As I was poking around on Facebook last week and I found the first ever Florida Ferment Fest, it was be held at a nearby farm to table restaurant I have been wanting to visit so I decided to buy a ticket. I am going to come right out at the opening of this and say I have not fermented much. I have kept a few bread starters alive, dry aged meat, and enjoyed a ton of sauerkraut but have not done any in home veggie fermenting, so this was a lot to take in at once. Many of the people that attended are fermenting things from sauerkraut to kombucha with a skill level I don’t have.
Fermented vs. Pickled
Let’s start at the beginning, what is fermented vs. pickled, fermenting is preserving using live microorganisms opposed to pickling that uses vinegar or other acid to kill off the microorganisms. Once something is fermented and has reached its peak of flavor development (think like aging wine) it can then be refrigerated to stop the process and preserve the flavor. Ferments are not shelf-stable like a canned item that’s been sterilized to kill off the naturally occurring bacteria. At room temperature the fermentation process will continue to change the flavor and color of the food even if you don’t open the jar. Common fermented foods are kimchi, sauerkraut and miso. The dill pickles you get at the grocery store are pickled and canned.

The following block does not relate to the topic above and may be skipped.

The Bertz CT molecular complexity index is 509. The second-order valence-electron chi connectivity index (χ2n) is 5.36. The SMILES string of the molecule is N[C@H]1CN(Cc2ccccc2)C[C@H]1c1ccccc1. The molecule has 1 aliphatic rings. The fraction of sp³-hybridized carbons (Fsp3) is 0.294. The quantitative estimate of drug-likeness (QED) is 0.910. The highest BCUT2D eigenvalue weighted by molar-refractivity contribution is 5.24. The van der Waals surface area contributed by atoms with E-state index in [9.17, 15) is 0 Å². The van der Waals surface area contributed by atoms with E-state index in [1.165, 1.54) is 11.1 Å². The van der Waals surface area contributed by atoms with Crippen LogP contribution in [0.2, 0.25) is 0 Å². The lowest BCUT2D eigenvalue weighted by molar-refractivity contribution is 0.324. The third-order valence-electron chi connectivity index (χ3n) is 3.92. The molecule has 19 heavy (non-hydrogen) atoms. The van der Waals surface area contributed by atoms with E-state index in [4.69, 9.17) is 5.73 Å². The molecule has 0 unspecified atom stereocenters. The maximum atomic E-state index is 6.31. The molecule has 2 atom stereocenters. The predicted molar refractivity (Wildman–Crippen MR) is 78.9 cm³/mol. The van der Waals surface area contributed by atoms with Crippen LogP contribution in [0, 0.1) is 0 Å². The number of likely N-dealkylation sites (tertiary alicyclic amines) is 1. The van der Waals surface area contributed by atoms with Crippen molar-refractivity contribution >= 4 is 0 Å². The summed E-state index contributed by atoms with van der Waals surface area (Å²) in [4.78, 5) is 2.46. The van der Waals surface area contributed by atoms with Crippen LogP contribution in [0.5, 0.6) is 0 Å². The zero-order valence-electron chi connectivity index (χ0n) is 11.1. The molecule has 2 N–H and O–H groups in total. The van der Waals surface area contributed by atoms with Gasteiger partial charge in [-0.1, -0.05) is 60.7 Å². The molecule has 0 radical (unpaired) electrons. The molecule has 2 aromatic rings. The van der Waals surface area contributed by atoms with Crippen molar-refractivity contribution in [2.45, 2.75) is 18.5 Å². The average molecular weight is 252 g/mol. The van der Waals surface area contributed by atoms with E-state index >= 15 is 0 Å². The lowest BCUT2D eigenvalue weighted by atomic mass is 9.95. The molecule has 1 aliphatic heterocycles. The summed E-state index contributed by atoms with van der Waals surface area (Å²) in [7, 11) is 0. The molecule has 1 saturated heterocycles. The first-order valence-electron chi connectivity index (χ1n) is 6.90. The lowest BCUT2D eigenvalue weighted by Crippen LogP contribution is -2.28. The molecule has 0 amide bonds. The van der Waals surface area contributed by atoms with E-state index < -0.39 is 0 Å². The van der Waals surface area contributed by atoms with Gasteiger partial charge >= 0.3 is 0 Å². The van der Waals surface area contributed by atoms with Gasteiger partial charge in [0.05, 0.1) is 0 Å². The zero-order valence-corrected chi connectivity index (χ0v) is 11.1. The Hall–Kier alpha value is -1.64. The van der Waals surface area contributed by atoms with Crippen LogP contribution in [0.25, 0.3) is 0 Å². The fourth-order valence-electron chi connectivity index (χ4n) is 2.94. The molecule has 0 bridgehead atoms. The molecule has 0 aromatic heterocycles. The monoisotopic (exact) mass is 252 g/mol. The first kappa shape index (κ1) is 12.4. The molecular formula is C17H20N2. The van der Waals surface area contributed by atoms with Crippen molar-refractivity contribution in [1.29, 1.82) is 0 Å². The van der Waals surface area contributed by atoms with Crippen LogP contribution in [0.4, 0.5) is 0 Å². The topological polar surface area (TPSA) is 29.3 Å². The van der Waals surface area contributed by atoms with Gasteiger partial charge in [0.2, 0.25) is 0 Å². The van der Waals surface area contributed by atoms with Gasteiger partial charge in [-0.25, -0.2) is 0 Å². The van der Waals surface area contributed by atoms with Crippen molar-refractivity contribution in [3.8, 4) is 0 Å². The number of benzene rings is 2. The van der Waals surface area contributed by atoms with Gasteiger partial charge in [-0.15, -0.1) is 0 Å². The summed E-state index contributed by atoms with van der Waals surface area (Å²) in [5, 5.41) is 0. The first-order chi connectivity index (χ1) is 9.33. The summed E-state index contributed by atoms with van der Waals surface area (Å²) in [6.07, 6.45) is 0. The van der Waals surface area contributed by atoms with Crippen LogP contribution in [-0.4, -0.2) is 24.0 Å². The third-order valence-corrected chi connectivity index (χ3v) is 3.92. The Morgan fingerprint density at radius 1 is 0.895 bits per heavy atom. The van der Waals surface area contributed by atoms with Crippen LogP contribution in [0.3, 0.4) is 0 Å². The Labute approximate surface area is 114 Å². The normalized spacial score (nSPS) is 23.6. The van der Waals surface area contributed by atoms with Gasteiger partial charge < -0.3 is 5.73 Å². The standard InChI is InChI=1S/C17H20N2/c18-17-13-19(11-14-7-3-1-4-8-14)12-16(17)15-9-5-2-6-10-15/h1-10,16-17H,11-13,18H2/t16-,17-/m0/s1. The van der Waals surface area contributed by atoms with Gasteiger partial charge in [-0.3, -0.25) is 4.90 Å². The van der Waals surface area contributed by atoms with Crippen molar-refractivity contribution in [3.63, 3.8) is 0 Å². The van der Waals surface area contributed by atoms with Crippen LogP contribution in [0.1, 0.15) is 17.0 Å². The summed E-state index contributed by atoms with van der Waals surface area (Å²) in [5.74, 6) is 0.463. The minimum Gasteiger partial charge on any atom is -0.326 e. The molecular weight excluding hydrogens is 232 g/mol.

Ok so now that we are all on the same page, why do humans ferment food? Preservation, flavor improvement, and helping digestion are the big three that I took away from Kristine and Christopher Shockey keynote address. From cheese to kimchi preservation of a local foodstuff when it’s plentiful and in season was an important part of survival in many cultures. The idea of ferment what is growing locally and seasonally was a reoccurring theme of all the speakers at Florida Ferment Fest. Adding flavor to otherwise bland dishes economically has helped to make many ferments national obsessions, and anyone that enjoys sauerkraut on a hotdog can testify to that. Lastly, fermenting can help people digest anything from milk to bread more easily and in an extreme example change something like cassava from deadly to a staple of the African diet.
The Florida Ferment Fest was hosted at Ground Floor Farm, the restaurant and farm is located on the edge of downtown Stuart, a quaint little town with a growing food scene. The building has a large multi- use space that serves as a restaurant, a huge kitchen with room for workshops and a garden plot with everything from chickens to vertical growing systems. Florida Ferment Fest was a whole day with three workshop periods, an outdoor beer garden, a keynote address, and a closing dinner. I attended three of the workshops, tasted some very good beer, made some fermented yellow squash pickles and thoroughly enjoyed the day.